*683 The evidence further reveals that appellant and Guinan then observed Camilio's cellmate, Medley, and while looking at Medley, appellant stated, "There is another one of the snitches." There also was evidence that appellant stated, while looking at Medley, "That is the other snitching punk mother fucker." Both appellant and Guinan then ran toward Medley. Borghardt pursued Guinan, appellant pursued Borghardt, and McDaniel pursued appellant. When Guinan reached Medley's presence, he tried to stab Medley. Medley defended himself against Guinan's attack by using a box fan. Borghardt caught up with Guinan and restrained him with a bear hug. As Borghardt and Guinan struggled, Medley ran. Wyrick arrived at the scene, and Camilio surrendered his weapon to Wyrick. Guinan attempted to free himself from Borghardt's grasp, while attempting to stab Borghardt. Borghardt called for assistance from Wyrick. In the meantime, appellant had gotten behind Borghardt and told Borghardt, "Turn him [Guinan] lose [sic] or I'll kill you, you fat son-of-a-bitch." At this time, appellant raised his knife to stab Borghardt, but was restrained by McDaniel. McDaniel and other officers then subdued appellant and disarmed him. Borghardt subdued and disarmed Guinan.

Other evidence for the state included testimony of Dr. Carl Baker, Chief Medical Officer for the penitentiary, which included his observation of McBroom's body. Baker stated that he observed 16 stab wounds. Some two hours after Baker's examination, McBroom's body was observed by Dr. Ray Doerhoff, Chief Surgeon for the penitentiary. Doerhoff testified to the multiple stab wounds. Dr. Fred Handler, a pathologist, performed an autopsy on McBroom's body. Handler testified to the multiple stab wounds, and as to the cause of McBroom's death stated, "In my opinion he bled to death from the multiple stab wounds."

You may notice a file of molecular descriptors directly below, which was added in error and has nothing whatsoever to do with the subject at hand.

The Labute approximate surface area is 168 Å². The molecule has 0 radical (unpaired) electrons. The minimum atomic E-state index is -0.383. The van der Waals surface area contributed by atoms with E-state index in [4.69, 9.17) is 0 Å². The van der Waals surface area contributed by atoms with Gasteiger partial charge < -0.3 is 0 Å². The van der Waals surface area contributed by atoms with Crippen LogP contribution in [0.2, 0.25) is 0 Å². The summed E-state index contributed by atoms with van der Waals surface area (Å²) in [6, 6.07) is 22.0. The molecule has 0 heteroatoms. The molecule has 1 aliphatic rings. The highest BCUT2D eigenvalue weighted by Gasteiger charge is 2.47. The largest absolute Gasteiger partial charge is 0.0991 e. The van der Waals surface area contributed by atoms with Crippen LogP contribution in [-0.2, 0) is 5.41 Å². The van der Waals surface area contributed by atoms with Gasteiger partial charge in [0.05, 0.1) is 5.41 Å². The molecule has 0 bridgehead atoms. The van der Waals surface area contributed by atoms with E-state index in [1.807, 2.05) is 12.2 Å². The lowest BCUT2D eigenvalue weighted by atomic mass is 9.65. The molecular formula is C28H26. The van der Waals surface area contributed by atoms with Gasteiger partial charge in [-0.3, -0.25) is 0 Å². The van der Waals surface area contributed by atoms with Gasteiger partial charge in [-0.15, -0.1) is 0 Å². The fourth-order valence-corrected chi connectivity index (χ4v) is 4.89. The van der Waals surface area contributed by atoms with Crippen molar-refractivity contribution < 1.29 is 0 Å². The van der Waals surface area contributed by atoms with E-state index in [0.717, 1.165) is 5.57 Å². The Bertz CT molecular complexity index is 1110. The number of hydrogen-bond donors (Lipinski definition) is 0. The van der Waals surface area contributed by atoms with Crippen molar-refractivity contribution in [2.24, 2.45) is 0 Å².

A penitentiary investigator testified concerning his investigation of the crime scene. Photos secured in that investigation were admitted (over objection) into evidence. Another investigator physically examined appellant some four hours after the incident in question. This investigator testified he observed no visible wounds upon appellant, and appellant made no complaint of injury and did not require or request any medical attention. A photo, taken at the time of the investigation, and showing appellant nude from the waist up, was admitted into evidence.

Appellant called eleven inmate witnesses. In summary, these witnesses testified to having observed the victim McBroom with a pair of scissors on the day of the murder. Some of these witnesses testified McBroom told them he was going to kill Guinan and appellant. Others testified they overheard McBroom telling others of his intention to kill Guinan and appellant.

Appellant testified on his own behalf. He stated that McBroom called him to McBroom's cell and that when he entered McBroom's cell, McBroom attempted to stab him. Appellant further stated that in self-defense, he disarmed McBroom and killed him.

Because one of the inmate witnesses testified the prosecutor promised to help the witness on his own sentence in exchange for favorable testimony, a rebuttal witness was called to refute this allegation.